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3 hours ago, Steady Spin said:

Only brand that comes to mind for women's specific is Liv. 

Not sure if the industry is still like this but a couple of years ago "women's specific" was a marketing term is sell heavier bikes with lower spec components in pink with a small frame. I assume this has changed. No more "shrink it and pink it" 

My fiancé bought a mens small last year and the only things we did... set the sag, rebound, compression correctly and made sure the saddle is the correct shape and size for her. The saddle that came with the bike turned out to be perfect. 

1. Get the right size
2. Get a bike fit done
3. Go for at least an introduction to mtb lesson or two.
4. Start with flat pedals. Don't get suckered into clipless from the start.

Momsen Mia is the only other I can think of now.

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I have heard really good things about LIV being an excellent choice for ladies.

I will be getting my wife a LIV when she is due for a new bike.

In terms of coaching, Sarah Hill (Female Pro) here in Gauteng focuses on lady specific skills training.  

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4 minutes ago, Avo said:

I have heard really good things about LIV being an excellent choice for ladies.

I will be getting my wife a LIV when she is due for a new bike.

In terms of coaching, Sarah Hill (Female Pro) here in Gauteng focuses on lady specific skills training.  

Also Victoria Rose does ladies clinics.  Ride like a girl is the brand name.

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3 hours ago, fanievb said:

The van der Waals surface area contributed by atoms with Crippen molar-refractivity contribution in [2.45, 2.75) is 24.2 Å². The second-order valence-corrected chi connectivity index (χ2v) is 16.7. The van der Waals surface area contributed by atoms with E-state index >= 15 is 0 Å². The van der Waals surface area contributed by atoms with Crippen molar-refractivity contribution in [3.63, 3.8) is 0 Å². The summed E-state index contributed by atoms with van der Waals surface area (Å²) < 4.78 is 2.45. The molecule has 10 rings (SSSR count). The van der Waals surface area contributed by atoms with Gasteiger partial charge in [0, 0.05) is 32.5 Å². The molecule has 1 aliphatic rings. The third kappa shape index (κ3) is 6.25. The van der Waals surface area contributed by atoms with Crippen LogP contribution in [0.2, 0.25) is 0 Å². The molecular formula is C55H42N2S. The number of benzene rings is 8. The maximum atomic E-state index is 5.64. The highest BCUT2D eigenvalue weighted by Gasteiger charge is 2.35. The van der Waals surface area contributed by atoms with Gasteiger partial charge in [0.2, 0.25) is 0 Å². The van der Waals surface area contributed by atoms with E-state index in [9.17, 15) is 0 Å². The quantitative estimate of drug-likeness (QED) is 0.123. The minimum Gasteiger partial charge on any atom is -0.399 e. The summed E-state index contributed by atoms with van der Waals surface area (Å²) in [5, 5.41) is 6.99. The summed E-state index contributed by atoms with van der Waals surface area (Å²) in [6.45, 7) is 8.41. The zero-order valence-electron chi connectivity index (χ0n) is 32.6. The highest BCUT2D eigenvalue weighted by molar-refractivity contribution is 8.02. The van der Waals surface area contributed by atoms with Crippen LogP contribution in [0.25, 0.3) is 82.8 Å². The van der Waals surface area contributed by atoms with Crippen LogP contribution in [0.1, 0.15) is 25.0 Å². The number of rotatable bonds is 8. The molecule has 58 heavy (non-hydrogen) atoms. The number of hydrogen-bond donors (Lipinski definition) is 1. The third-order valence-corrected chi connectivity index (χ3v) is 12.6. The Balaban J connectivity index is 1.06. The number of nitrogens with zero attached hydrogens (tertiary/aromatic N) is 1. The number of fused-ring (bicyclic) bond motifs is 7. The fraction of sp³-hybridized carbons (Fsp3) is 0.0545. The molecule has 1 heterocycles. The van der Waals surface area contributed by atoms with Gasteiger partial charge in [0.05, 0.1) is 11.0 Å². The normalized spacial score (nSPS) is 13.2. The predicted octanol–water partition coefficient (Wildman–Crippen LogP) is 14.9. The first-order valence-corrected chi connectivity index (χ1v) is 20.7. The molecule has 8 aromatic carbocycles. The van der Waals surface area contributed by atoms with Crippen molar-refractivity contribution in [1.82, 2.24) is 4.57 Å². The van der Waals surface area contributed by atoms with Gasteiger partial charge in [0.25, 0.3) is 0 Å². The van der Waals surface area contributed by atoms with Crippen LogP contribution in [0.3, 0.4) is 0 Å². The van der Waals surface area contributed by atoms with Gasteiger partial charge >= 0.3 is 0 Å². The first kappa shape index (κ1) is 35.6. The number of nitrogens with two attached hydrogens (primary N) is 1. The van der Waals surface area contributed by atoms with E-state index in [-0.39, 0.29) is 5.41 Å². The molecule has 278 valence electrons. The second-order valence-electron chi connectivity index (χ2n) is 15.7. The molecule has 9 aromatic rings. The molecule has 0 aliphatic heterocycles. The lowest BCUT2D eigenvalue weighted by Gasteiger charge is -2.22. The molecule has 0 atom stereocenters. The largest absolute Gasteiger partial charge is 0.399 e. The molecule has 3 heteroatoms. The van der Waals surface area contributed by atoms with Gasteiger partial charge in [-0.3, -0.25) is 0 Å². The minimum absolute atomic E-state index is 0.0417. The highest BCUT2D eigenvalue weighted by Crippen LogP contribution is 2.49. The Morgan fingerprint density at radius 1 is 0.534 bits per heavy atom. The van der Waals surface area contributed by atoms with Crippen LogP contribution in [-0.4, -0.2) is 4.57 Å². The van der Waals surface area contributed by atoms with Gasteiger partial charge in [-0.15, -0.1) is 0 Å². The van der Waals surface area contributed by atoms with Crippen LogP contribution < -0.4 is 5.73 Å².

my wife is on a 27.5 because we couldn't get a decent specced bike in xs frame in 29" (and she preferred the handling from the smaller wheels)

 

 

Friends wife is certainly tall enough for a 29er.  They test rode various bikes .... she took the 26 in a Large frame ....

 

Somehow the "feel" of the bike just worked for her.

 

I know a few ladies who swear by "woman specific" bikes, then also a couple who insist on "male bikes" purely due to the perception of better specification levels .....  Clearly a very individual choice !

 

Would suggest the OP test ride both, and find what works for HER.

 

 

 

@Jewbacca ..... I was in a Giant concept store when a lady spoke her mind about the "vivid colours" of the LIV models on the floor .... simply no way she was buying those colours .... :whistling:  And I was silently wishing my Trance looked that good .... :ph34r:

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The OP asked about entry level HT bikes not the latest LIV super carbon geo tuned stuff. Just to get the thread back on track and put my initial comment in perspective.

*I am married to a woman and have some experience in sorting out bike fit for her. Most bikes, especially cheap ones will need adjustment, be it to bar height, stem length, seat shape and width.